Sarah Bloom has experienced a little bit of everything in the midst of pursuing her art, from battling clinical depression to grappling with a sudden brief and intense burst of national attention. It seems only fitting that at ten years into her transformation into full-fledged artist, she is taking a moment to step back and review the path that led her here with a retrospective of her work.
Running from June 6 to 17 at Da Vinci Art Alliance, with an opening reception on June 10 from 2 – 5 pm, The Impermanence of Being will cover this evolution in determination and thought, as the artist herself stays on hand at the gallery to answer visitor questions about the work on display.
We took a little time to talk to Sarah Bloom before the big opening and get a sneak peek into the thought process that inspires her.
Did you have any formal training as an artist?
It’s not typical as in, it wasn’t a clear path. I think I always wanted to be creative in some way, but I didn’t really think about it as a career; I thought about writing more than anything else. When I went to school it was for journalism. And then I got into drugs and alcohol addiction and didn’t do anything much for a while. I dropped out of school eventually, traveled around for a bit, ended up back in Philly, and started getting into poetry. Now I think of my photos as a different version of my poetry – the visual version.
In 1995 I got sober and had a daughter. I went back to school as an English Major, because I still had that interest. I worked in a publishing company, and ended up interning with the photo editor. I worked with them for 5 years. That was the only office job I ever had.
During that time I did pick up a camera again but it was just to take pictures of my kid. As I started picking it up again, the internet was becoming more of a thing.
I joined Flickr and right after that someone invited me to a challenge to take a self-portrait every day for a year. I didn’t think of it as an art at the time, I thought of it as a hobby. I thought I’d last a week, and ended up getting really into it and doing it two years straight.
I went to a park – some abandoned ruins. It became a running joke with people on Flickr, when I started posing nude – all in good fun, of course, but I sort of became known for that. During the first year especially I was experimenting with different things, exploring different sides of myself, without even realizing it at first, so I was surprised when that happened.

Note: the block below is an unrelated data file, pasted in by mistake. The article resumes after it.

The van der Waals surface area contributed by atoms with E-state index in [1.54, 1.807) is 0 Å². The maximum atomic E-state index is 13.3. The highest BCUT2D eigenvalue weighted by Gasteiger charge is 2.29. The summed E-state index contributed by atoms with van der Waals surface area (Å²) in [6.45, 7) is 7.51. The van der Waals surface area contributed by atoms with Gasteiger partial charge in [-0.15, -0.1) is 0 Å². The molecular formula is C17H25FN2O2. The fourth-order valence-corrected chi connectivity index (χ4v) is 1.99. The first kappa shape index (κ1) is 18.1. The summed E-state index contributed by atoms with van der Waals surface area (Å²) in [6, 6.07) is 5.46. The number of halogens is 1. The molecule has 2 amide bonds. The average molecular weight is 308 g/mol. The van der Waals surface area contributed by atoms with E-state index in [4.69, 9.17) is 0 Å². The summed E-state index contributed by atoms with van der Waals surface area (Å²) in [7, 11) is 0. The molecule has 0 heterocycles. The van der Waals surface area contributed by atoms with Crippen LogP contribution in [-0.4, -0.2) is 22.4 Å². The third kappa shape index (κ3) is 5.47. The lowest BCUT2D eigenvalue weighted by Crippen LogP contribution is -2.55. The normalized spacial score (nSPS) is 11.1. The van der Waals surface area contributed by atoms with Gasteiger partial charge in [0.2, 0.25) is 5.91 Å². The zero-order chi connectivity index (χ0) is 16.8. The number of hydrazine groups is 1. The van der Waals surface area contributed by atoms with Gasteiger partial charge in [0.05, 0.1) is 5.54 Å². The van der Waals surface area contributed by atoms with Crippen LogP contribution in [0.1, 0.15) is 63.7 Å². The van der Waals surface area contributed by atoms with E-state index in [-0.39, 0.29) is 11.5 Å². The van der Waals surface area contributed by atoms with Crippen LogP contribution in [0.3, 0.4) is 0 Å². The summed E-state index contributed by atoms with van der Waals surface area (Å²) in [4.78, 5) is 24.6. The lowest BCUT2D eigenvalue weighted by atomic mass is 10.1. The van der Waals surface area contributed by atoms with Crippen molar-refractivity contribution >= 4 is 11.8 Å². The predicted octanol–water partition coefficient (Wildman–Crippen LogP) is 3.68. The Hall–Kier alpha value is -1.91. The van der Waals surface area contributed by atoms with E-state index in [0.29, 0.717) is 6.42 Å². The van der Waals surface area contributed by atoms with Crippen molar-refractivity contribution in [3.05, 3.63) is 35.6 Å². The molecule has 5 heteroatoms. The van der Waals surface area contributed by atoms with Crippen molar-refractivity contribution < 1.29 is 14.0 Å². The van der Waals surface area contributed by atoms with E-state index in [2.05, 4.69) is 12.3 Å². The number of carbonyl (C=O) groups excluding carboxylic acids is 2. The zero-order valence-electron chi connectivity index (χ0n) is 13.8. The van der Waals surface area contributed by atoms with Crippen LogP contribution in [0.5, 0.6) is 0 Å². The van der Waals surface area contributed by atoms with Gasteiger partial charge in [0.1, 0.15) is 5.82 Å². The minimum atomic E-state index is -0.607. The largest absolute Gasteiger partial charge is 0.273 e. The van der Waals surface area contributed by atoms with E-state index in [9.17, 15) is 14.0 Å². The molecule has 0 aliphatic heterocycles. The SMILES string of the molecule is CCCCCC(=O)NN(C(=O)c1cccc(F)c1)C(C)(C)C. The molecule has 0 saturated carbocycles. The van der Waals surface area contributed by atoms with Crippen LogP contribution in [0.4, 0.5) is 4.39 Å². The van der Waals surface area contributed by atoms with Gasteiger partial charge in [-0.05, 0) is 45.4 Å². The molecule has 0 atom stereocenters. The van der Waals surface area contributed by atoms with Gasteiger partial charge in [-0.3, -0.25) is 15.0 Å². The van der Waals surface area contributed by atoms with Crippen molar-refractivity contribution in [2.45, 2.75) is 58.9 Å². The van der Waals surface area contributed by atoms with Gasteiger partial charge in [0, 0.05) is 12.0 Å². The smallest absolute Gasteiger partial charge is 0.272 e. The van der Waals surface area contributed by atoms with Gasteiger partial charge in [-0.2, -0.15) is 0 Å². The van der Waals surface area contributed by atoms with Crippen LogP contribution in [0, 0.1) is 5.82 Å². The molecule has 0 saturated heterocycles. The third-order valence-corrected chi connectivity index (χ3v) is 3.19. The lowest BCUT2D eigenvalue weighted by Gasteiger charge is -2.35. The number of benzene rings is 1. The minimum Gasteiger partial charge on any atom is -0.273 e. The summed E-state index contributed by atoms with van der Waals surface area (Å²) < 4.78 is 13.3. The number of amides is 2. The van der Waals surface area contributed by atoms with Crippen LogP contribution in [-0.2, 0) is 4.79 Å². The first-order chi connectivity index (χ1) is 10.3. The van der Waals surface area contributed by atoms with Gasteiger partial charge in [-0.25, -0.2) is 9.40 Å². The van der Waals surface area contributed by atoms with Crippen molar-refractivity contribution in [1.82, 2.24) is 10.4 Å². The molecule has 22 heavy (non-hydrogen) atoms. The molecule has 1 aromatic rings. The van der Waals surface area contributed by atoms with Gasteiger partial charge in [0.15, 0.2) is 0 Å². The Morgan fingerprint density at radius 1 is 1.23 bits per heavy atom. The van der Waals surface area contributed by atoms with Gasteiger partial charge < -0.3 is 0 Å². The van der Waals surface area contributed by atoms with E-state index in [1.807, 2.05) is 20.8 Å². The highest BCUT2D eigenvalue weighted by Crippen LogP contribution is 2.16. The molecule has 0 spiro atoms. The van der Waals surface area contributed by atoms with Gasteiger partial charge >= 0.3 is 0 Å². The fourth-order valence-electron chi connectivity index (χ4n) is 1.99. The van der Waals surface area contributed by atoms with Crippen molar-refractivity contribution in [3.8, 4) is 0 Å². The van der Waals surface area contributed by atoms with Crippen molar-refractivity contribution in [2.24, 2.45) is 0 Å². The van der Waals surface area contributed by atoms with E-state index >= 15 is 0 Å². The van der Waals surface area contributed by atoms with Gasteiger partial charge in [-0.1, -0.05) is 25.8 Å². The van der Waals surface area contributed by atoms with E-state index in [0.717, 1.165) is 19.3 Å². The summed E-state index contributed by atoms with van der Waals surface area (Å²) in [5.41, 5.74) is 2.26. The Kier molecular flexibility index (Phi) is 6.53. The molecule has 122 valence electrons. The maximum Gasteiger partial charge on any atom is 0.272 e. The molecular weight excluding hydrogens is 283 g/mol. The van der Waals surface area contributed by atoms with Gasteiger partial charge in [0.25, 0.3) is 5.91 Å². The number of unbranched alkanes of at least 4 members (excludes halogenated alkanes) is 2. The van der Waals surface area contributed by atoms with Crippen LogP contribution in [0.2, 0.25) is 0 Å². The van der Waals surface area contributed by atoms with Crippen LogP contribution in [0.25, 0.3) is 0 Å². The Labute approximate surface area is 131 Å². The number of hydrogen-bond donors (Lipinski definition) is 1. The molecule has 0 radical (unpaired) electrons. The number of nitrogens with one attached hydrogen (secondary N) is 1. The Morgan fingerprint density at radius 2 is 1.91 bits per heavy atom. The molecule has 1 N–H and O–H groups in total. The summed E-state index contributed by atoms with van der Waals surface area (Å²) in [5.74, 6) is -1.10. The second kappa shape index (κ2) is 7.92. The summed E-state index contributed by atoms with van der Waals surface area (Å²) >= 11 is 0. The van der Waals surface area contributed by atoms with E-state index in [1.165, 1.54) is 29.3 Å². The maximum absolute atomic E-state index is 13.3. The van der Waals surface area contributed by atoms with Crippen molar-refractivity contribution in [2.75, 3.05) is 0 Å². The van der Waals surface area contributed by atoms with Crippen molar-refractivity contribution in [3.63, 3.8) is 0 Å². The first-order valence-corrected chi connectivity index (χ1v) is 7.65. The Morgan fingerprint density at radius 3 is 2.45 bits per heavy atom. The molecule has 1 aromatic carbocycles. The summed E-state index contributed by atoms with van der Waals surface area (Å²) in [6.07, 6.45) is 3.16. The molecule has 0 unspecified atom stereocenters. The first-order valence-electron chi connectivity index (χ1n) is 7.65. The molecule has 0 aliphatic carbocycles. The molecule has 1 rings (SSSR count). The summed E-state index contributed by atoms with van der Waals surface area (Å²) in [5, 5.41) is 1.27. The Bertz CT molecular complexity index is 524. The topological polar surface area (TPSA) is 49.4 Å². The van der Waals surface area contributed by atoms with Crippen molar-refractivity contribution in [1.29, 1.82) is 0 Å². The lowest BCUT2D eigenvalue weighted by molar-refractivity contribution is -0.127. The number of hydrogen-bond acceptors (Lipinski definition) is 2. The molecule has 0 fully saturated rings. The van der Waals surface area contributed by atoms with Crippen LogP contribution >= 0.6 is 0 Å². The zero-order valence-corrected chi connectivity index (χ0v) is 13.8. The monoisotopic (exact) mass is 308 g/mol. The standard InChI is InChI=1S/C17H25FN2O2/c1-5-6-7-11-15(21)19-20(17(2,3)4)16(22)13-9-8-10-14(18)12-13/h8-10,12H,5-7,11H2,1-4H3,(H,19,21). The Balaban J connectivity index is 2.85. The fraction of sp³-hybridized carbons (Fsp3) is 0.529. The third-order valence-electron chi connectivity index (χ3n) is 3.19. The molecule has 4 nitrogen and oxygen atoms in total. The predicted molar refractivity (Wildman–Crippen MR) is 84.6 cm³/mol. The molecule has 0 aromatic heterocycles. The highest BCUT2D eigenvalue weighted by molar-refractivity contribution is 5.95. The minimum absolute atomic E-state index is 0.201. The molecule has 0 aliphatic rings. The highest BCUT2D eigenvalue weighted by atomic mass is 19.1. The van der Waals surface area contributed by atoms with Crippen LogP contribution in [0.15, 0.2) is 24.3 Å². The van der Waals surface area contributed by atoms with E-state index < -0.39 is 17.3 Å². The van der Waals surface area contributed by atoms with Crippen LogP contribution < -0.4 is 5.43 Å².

What is it about abandoned spaces that first drew you to them?
The abandoned stuff – at first it was like of course I’ll get naked here. It literally clicked for me when I did – and when I looked at it, everything came together in my creative mind. I was already pretty comfortable with the form of expression at that point, but I found I was able to communicate more of what I wanted through that medium.
What’s the focus of the photography series?
In a broad sense it’s about aging, women aging, society and how that’s looked at. But that’s only one level. The more personal level is about my own inner challenges with it: physical, mental, emotional, that comes with getting older and looking back on your life. And then on top of that, I also suffer from clinical depression. I didn’t acknowledge that was what it was until a couple of years ago. It can be looked on as depressing or dark – it’s not meant to be that. It’s introspective.
But I like to compare facing aging with the stages of grief we associate with death. It’s not a linear process. You don’t just process through and you’re okay. It moves all around. Some days I’m in acceptance and I’m totally fine. Other days I’m angry or sad about it.
How do the abandoned buildings help convey that message?
I was 36 or 37 and there were certain things I never did. I had never been on the same path as everybody else, which was fine, but it started to feel more glaring at that point. And I think everybody feels that way to some degree. You think everybody knows what they’re doing and really none of us do. But sometimes you feel like you’re the only one.
It wasn’t so much physical differences – although I started noticing things – but the mental part of aging and realizing that, it sounds trite to say, I feel like I’m running out of time. Because I was still planning around it felt like: what am I doing with my life?
There was something familiar and comforting about the abandoned spaces. It seemed like an added expression of what was going on inside of me. And it kept going from there.
When did you first realize your photography was more than just a hobby?
I don’t know when I was able to say I feel like an artist without feeling stupid about it, but once I felt confident in that mode of expression, and people were responding to it in a good way, and I felt committed to that expression, I started slowly putting my work out here and there. Super early on I got into the Art of the State show. So it was very encouraging. Little things like that would happen along the way that kept me going.
Do the changing phases of your depression ever affect your work?